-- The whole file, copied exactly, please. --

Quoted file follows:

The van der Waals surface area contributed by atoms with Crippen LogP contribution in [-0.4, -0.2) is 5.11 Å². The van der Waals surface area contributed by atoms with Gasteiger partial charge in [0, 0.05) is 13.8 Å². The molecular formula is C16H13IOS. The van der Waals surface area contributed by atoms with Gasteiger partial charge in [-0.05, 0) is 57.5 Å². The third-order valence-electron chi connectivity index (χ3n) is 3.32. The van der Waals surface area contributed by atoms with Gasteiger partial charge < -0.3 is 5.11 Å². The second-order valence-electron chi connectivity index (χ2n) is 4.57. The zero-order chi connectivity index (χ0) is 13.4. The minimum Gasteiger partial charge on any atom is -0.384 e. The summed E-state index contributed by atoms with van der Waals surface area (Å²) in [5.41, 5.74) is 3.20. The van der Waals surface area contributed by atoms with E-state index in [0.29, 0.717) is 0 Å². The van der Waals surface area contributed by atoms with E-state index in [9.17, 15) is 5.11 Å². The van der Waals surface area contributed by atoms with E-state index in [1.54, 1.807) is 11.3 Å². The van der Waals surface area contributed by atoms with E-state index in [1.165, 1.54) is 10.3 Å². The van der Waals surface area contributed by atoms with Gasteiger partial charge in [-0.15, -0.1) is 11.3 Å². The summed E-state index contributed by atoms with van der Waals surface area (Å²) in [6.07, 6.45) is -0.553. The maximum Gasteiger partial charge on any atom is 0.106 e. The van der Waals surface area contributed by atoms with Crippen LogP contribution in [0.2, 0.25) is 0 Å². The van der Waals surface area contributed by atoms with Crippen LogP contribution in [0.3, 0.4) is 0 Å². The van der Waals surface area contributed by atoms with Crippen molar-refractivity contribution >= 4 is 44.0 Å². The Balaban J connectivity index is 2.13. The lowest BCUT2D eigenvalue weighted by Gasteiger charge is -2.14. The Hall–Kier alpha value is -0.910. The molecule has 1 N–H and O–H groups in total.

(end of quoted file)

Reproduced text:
The van der Waals surface area contributed by atoms with Crippen LogP contribution in [-0.4, -0.2) is 5.11 Å². The van der Waals surface area contributed by atoms with Gasteiger partial charge in [0, 0.05) is 13.8 Å². The molecular formula is C16H13IOS. The van der Waals surface area contributed by atoms with Gasteiger partial charge in [-0.05, 0) is 57.5 Å². The third-order valence-electron chi connectivity index (χ3n) is 3.32. The van der Waals surface area contributed by atoms with Gasteiger partial charge < -0.3 is 5.11 Å². The second-order valence-electron chi connectivity index (χ2n) is 4.57. The zero-order chi connectivity index (χ0) is 13.4. The minimum Gasteiger partial charge on any atom is -0.384 e. The summed E-state index contributed by atoms with van der Waals surface area (Å²) in [5.41, 5.74) is 3.20. The van der Waals surface area contributed by atoms with E-state index in [0.29, 0.717) is 0 Å². The van der Waals surface area contributed by atoms with E-state index in [9.17, 15) is 5.11 Å². The van der Waals surface area contributed by atoms with E-state index in [1.54, 1.807) is 11.3 Å². The van der Waals surface area contributed by atoms with E-state index in [1.165, 1.54) is 10.3 Å². The van der Waals surface area contributed by atoms with Gasteiger partial charge in [-0.15, -0.1) is 11.3 Å². The summed E-state index contributed by atoms with van der Waals surface area (Å²) in [6.07, 6.45) is -0.553. The maximum Gasteiger partial charge on any atom is 0.106 e. The van der Waals surface area contributed by atoms with Crippen LogP contribution in [0.2, 0.25) is 0 Å². The van der Waals surface area contributed by atoms with Crippen LogP contribution in [0.3, 0.4) is 0 Å². The van der Waals surface area contributed by atoms with Crippen molar-refractivity contribution >= 4 is 44.0 Å². The Balaban J connectivity index is 2.13. The lowest BCUT2D eigenvalue weighted by Gasteiger charge is -2.14. The Hall–Kier alpha value is -0.910. The molecule has 1 N–H and O–H groups in total.